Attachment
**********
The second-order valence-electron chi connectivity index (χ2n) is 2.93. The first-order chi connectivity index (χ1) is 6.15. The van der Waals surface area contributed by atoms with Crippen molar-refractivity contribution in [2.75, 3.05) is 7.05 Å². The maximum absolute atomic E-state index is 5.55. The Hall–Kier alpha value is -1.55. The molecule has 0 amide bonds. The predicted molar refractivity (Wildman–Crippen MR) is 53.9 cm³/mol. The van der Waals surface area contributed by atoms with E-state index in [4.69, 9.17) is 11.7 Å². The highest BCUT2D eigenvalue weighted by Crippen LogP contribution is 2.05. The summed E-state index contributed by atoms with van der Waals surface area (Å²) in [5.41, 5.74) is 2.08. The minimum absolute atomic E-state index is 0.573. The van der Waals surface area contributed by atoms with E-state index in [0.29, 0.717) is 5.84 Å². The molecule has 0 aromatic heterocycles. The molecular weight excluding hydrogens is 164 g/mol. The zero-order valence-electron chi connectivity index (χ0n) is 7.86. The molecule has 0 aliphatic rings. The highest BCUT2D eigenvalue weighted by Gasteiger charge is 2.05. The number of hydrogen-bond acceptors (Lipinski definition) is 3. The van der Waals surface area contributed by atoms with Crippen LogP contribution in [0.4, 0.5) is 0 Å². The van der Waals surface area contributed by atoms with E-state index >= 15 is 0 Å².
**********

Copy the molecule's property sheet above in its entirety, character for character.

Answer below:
The second-order valence-electron chi connectivity index (χ2n) is 2.93. The first-order chi connectivity index (χ1) is 6.15. The van der Waals surface area contributed by atoms with Crippen molar-refractivity contribution in [2.75, 3.05) is 7.05 Å². The maximum absolute atomic E-state index is 5.55. The Hall–Kier alpha value is -1.55. The molecule has 0 amide bonds. The predicted molar refractivity (Wildman–Crippen MR) is 53.9 cm³/mol. The van der Waals surface area contributed by atoms with E-state index in [4.69, 9.17) is 11.7 Å². The highest BCUT2D eigenvalue weighted by Crippen LogP contribution is 2.05. The summed E-state index contributed by atoms with van der Waals surface area (Å²) in [5.41, 5.74) is 2.08. The minimum absolute atomic E-state index is 0.573. The van der Waals surface area contributed by atoms with E-state index in [0.29, 0.717) is 5.84 Å². The molecule has 0 aromatic heterocycles. The molecular weight excluding hydrogens is 164 g/mol. The zero-order valence-electron chi connectivity index (χ0n) is 7.86. The molecule has 0 aliphatic rings. The highest BCUT2D eigenvalue weighted by Gasteiger charge is 2.05. The number of hydrogen-bond acceptors (Lipinski definition) is 3. The van der Waals surface area contributed by atoms with Crippen LogP contribution in [0.4, 0.5) is 0 Å². The van der Waals surface area contributed by atoms with E-state index >= 15 is 0 Å².